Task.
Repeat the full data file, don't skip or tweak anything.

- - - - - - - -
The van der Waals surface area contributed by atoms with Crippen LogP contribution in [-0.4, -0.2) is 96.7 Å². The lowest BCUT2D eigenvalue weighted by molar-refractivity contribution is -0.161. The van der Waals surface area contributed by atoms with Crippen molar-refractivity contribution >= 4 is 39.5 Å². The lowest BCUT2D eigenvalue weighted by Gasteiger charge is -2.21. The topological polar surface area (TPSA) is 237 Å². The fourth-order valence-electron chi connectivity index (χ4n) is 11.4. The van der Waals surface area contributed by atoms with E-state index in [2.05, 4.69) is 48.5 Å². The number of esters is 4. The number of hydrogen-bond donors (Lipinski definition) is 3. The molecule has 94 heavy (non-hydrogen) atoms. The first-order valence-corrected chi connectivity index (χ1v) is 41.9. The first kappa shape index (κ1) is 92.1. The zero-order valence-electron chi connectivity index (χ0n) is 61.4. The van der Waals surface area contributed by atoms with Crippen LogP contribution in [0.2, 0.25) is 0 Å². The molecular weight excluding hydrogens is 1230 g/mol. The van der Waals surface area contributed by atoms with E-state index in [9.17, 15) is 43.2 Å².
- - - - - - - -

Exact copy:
The van der Waals surface area contributed by atoms with Crippen LogP contribution in [-0.4, -0.2) is 96.7 Å². The lowest BCUT2D eigenvalue weighted by molar-refractivity contribution is -0.161. The van der Waals surface area contributed by atoms with Crippen molar-refractivity contribution >= 4 is 39.5 Å². The lowest BCUT2D eigenvalue weighted by Gasteiger charge is -2.21. The topological polar surface area (TPSA) is 237 Å². The fourth-order valence-electron chi connectivity index (χ4n) is 11.4. The van der Waals surface area contributed by atoms with E-state index in [2.05, 4.69) is 48.5 Å². The number of esters is 4. The number of hydrogen-bond donors (Lipinski definition) is 3. The molecule has 94 heavy (non-hydrogen) atoms. The first-order valence-corrected chi connectivity index (χ1v) is 41.9. The first kappa shape index (κ1) is 92.1. The zero-order valence-electron chi connectivity index (χ0n) is 61.4. The van der Waals surface area contributed by atoms with Crippen LogP contribution in [0.2, 0.25) is 0 Å². The molecular weight excluding hydrogens is 1230 g/mol. The van der Waals surface area contributed by atoms with E-state index in [9.17, 15) is 43.2 Å².